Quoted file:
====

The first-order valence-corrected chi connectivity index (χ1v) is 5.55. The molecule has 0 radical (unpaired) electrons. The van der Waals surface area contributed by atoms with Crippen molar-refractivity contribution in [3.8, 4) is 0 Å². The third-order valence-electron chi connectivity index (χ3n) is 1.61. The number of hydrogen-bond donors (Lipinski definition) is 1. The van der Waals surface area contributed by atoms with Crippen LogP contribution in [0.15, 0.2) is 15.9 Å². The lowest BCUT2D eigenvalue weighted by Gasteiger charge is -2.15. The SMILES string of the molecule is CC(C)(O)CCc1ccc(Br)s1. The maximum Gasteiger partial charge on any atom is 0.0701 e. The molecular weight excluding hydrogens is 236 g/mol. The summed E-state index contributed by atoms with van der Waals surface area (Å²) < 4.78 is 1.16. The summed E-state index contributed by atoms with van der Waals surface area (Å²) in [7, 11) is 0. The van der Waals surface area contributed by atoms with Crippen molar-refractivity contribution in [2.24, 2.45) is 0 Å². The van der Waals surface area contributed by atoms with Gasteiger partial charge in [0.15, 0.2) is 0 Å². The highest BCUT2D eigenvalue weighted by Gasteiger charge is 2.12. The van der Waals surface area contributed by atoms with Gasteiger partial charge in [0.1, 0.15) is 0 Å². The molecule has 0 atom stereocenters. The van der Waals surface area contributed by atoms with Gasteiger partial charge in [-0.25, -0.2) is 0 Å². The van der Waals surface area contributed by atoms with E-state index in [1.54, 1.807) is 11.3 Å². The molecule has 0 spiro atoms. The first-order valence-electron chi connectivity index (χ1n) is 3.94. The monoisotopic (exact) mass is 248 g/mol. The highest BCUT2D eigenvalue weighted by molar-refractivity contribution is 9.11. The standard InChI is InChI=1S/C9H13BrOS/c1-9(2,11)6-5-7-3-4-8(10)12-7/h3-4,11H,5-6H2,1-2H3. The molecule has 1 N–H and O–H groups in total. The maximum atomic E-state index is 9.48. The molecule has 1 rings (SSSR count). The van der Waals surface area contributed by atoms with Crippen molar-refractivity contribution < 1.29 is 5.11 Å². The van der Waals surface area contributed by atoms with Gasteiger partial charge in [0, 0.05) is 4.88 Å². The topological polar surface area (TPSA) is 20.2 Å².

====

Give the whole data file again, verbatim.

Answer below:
The first-order valence-corrected chi connectivity index (χ1v) is 5.55. The molecule has 0 radical (unpaired) electrons. The van der Waals surface area contributed by atoms with Crippen molar-refractivity contribution in [3.8, 4) is 0 Å². The third-order valence-electron chi connectivity index (χ3n) is 1.61. The number of hydrogen-bond donors (Lipinski definition) is 1. The van der Waals surface area contributed by atoms with Crippen LogP contribution in [0.15, 0.2) is 15.9 Å². The lowest BCUT2D eigenvalue weighted by Gasteiger charge is -2.15. The SMILES string of the molecule is CC(C)(O)CCc1ccc(Br)s1. The maximum Gasteiger partial charge on any atom is 0.0701 e. The molecular weight excluding hydrogens is 236 g/mol. The summed E-state index contributed by atoms with van der Waals surface area (Å²) < 4.78 is 1.16. The summed E-state index contributed by atoms with van der Waals surface area (Å²) in [7, 11) is 0. The van der Waals surface area contributed by atoms with Crippen molar-refractivity contribution in [2.24, 2.45) is 0 Å². The van der Waals surface area contributed by atoms with Gasteiger partial charge in [0.15, 0.2) is 0 Å². The highest BCUT2D eigenvalue weighted by Gasteiger charge is 2.12. The van der Waals surface area contributed by atoms with Gasteiger partial charge in [0.1, 0.15) is 0 Å². The molecule has 0 atom stereocenters. The van der Waals surface area contributed by atoms with Gasteiger partial charge in [-0.25, -0.2) is 0 Å². The van der Waals surface area contributed by atoms with E-state index in [1.54, 1.807) is 11.3 Å². The molecule has 0 spiro atoms. The first-order valence-electron chi connectivity index (χ1n) is 3.94. The monoisotopic (exact) mass is 248 g/mol. The highest BCUT2D eigenvalue weighted by molar-refractivity contribution is 9.11. The standard InChI is InChI=1S/C9H13BrOS/c1-9(2,11)6-5-7-3-4-8(10)12-7/h3-4,11H,5-6H2,1-2H3. The molecule has 1 N–H and O–H groups in total. The maximum atomic E-state index is 9.48. The molecule has 1 rings (SSSR count). The van der Waals surface area contributed by atoms with Crippen molar-refractivity contribution < 1.29 is 5.11 Å². The van der Waals surface area contributed by atoms with Gasteiger partial charge in [0, 0.05) is 4.88 Å². The topological polar surface area (TPSA) is 20.2 Å².